TOPEKA, KAN. -- There are dozens of portable roadside signs along busy Topeka Avenue advertising clothing, frozen foods and car lots, but one that stands out is perched on a front lawn and bears this legend: "Tax Hike Mike is at it again."

Next to it, a blue-and-white sign declares: "Joan Finney for Governor."

Finney, the Democratic nominee for governor, is hoping to tap into a well of taxpayer discontent and use it to drive Republican incumbent Mike Hayden from office in much the same way that she dispatched primary opponent John Carlin.

In doing so, she hopes to capitalize on a new rush of taxpayer discontent that has its roots in the anti-tax rhetoric of two successive Republican administrations in Washington. Voters facing choices in next month's statewide and local elections are signaling their unhappiness with officials who appear prepared to renege on no-tax promises.

The political fallout from the emotions stirred by the tax issue is likely to land most heavily on incumbents, like Hayden, who would have otherwise had a smooth ride to reelection.

Hayden was speaker of the Kansas House and Carlin was governor in 1986 when the state revamped its outdated property tax structure for the first time in 25 years. The result was an increase in property tax assessments that were mailed out last November, angering many taxpayers. Hayden sought to have the increases rolled back, but the legislature would have none of it and the residual anger -- directed mostly at Hayden -- has done more than any other issue to force the Hayden-Finney matchup into a dead heat with three weeks left.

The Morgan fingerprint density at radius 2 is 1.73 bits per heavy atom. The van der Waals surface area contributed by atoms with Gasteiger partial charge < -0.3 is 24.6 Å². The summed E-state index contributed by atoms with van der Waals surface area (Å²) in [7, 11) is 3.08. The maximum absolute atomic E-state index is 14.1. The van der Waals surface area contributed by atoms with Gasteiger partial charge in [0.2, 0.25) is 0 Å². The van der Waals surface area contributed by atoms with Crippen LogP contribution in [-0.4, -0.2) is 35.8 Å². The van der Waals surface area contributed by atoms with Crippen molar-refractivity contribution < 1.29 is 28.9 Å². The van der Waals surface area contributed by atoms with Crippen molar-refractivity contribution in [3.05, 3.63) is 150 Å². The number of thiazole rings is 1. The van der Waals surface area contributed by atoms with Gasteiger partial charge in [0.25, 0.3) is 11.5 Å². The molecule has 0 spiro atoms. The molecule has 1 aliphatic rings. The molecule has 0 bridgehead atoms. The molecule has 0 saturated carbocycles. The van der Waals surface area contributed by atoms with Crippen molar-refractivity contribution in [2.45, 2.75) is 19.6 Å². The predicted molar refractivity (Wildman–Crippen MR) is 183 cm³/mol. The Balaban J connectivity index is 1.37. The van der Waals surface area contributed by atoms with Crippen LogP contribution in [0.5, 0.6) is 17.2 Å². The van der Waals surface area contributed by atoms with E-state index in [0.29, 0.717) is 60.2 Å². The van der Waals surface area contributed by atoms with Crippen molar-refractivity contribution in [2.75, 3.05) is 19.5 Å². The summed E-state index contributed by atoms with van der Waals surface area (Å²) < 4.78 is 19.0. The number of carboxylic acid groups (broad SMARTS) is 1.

Kansas is not the only state coping with a fresh anti-tax rebellion this election season. Eleven states are tackling the problem head-on by giving voters the opportunity to decide tax limitation initiatives on the November ballot.

The country has not seen such a flurry of ballot initiatives that would roll back, repeal or cap local and state taxes in more than a decade, anti-tax activists say. Many are aimed at property taxes that pay for most local services, including schools.

"All of them are ahead in the polls and will probably lose anyway," said David Keating, executive vice president of the National Taxpayers Union, which keeps track of such initiatives. "That's the nature of initiatives. People like to vote no. If any of them passes, it would be a minor political miracle in its own right."

The true victory, Keating said, would come in the election of legislators and governors who are forced to appreciate the strength of anti-tax sentiment.

"If you lose you often win," said Keating, who counts a 25 percent vote for frequently underfinanced anti-tax initiatives as a sign of strong support. "It raises the visibility of the tax issue."

In many ways, the 1990 tax revolt was foreshadowed last year when voters rejected a "children's initiative" in Washington, rolled back three tax increases approved by the legislature in North Dakota, refused Louisiana Democratic Gov. Buddy Roemer's request for $700 million in excise and sales taxes and rejected tax reform measures in Oregon and Pennsylvania.

"There is a great sentiment in Nebraska, as there appears to be nationally, to throw the rascals out," said Ed Jaksha, an Omaha tax activist who is spearheading a campaign to require a four-fifths vote of the state's unicameral legislature to approve any tax increases of more than 2 percent. Neither incumbent Gov. Kay Orr (R) not challenger Ben Nelson (D) supports the initiative.

A yes vote on a second Nebraska ballot initiative would repeal an increase in sales, corporate and personal income taxes.